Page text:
It had been a slow season for many Virginia bowhunters, yours truly included. The weather was unseasonably hot and dry. Crops were strong and acorns reasonably plentiful so deer didn’t have to move much. And they didn’t.
Then, when I finally had chances and does walked into range, I foolishly passed them up in hopes a mature buck might be coming next. Venison in the freezer from last year was running thin, though. Something had to be done.
When early muzzleloader season for Virginia came in, I finally decided enough was enough. I needed to get serious and harvest a doe for the freezer. I could worry about antlers later when the rut kicked in and rifle season arrived.
Does are legal throughout the two-week black-powder season, so I decided this day I would finally bring home the bacon, or rather the steaks, roasts and burger that I would get from a corpulent doe.
It was Veteran’s Day. As I sat on stand wiling the minutes away, I said a silent thanks to our country’s armed forces. My mind also drifted back to the greatest veteran I knew, who I’d lost too many years ago, my father.
Then I thought about deer. And precisely, why weren’t they showing up?
This was a natural transition corridor they used moving from daytime bedding areas in the wooded foothills of Little North Mountain as they headed towards farmers’ alfalfa fields and food plots I’d planted. The wind, for a change, was perfect. But where were the deer?
Finally, with the sun sinking lower in the West, a fawn appeared, then another, then two deer that looked like mature does. Food had been so abundant the fawns were almost as fat as the does! I scanned particularly hard to make sure I targeted a doe at least 1-1/2 years or older. A dark, gray-coated one with vivid white circles around her eyes looked like she fit the bill.
Aiming carefully with the .50-caliber rifle, I settled the crosshairs behind her shoulder, calmed my nerves, and squeezed off.
The cap fired, and then a split-second later, 120 grains of Triple 7 pellets ignited and the sabot bullet was on its way. I couldn’t be sure how the deer reacted. It was a close shot—maybe 60 yards. I didn’t know how I could miss. But anything can happen in hunting — a flinch, a twitch, a sudden move by the quarry.
I lowered the rifle, climbed down, reloaded, and went to look where the deer had stood. I found a few clumps of hair, a tiny speck or two of blood.
Unsure, I decided to wait. An hour later, I began my search. For 30 minutes, the situation looked grim. No deer. No blood.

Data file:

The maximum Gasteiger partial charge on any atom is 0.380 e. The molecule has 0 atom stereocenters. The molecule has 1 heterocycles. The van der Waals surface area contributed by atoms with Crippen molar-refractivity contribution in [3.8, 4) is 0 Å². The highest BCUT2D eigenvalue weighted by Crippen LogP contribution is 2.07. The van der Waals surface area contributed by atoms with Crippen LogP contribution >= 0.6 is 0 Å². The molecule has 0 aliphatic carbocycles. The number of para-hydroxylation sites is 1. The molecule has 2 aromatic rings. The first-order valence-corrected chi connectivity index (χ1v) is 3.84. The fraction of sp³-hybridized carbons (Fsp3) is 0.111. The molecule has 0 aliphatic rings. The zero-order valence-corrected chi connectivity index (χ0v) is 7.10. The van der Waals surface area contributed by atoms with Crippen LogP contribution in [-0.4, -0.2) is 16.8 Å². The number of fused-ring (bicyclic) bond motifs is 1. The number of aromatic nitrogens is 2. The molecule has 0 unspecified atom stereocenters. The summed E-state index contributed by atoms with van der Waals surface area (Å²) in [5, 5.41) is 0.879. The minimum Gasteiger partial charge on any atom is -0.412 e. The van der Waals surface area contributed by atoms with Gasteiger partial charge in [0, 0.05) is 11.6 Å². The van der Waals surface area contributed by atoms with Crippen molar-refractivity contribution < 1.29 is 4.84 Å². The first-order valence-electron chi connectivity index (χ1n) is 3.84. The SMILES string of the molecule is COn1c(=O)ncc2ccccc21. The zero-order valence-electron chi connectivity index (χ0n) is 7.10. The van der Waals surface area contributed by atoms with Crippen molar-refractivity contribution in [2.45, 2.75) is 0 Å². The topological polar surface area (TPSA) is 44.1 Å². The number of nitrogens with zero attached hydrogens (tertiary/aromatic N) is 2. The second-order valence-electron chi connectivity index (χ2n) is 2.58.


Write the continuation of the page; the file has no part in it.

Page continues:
Finally, with daylight dwindling fast, I glanced up a steep, rocky creek bed and there was the doe lying dead at water’s edge. She had not gone 100 yards after the shot. She was bigger than I’d thought — probably close to 100 pounds field-dressed.
It was almost dark. Getting this deer out would be a challenge. It was a steep 60-degree angle on each side of the rocky slopes bordering the creek. They were wet and slippery. And it would be an arduous, potentially dangerous drag out in the dark if I opted to go down the creek bed.
I decided to field dress the deer and retrieve it during full daylight the next day. Rolling up my sleeves I completed the chore and saw that the bullet had hit both lungs.
Placing several stout branches under the doe for air circulation, I spread the ribs wide to facilitate cooling. I left a sweaty hat on the carcass to ward off coyotes and walked back to my home, half a mile away, as the sun set. Propped open, she would cool overnight. I’d haul her out and hang her behind the shed at first light the next morning.
It was a routine I’d done before when harvesting a buck or doe late in the day. I had no qualms about leaving her and had never had a coyote or anything disturb the animal overnight with all of the human scent and a hat or jacket left at the site.
Finally, I had a fat doe for the freezer. She would make some tasty venison.
Unfortunately, that was the same thought someone else had.
When I returned shortly after sunrise the next morning, my jaw dropped. The deer was gone. No drag marks, no chewed remains from coyotes. It was simply gone.
Chillingly, it dawned on me what had happened. There was no other explanation. A bear had taken the deer. A shudder went up my spine when I conjured the image of a 300- to 400-pound bear calmly snatching up the doe in its jaws like we might casually grab an apple as we pass a bowl of fruit sitting on a table, and then lumbering up the mountain as the deer’s limbs dragged limply on the ground.
Examining the area more carefully, I made out a single footprint of a bruin. The pad measured 6 inches across: a massive 7-foot bear, likely 400 pounds-plus!
I searched far and wide looking for the deer or what might remain of it that day and the next, with no luck. I watched the skies for buzzards or alert crows that might home in on the doe’s remains. Nothing. The buzzards I did see were high in the sky, searching without focus. No crows were around.
As I continued to search, wandering through some dense, thick cover, the hair bristled on the back of my neck. What if I did find the bear, or stumbled upon him 10 yards away in a thicket munching on my doe? How would he react? What would I do?
Eventually, not knowing which direction he might have headed, I gave up the search. There would likely be little left of the doe, anyway.
It was a hard lesson learned. The next deer, I vowed, was coming out with me, even if it was midnight when we made it out of the woods!
Postscript: Not only did I drag my next whitetail out the same evening I shot it, as a precaution, I wired it to the 20-foot extension ladder behind my house where I hang deer. If the bear could drag that 150-pound, 8-point buck, along with the ladder up into the woods, well, I guess he’d get that one, too.
Fortunately, he didn’t.
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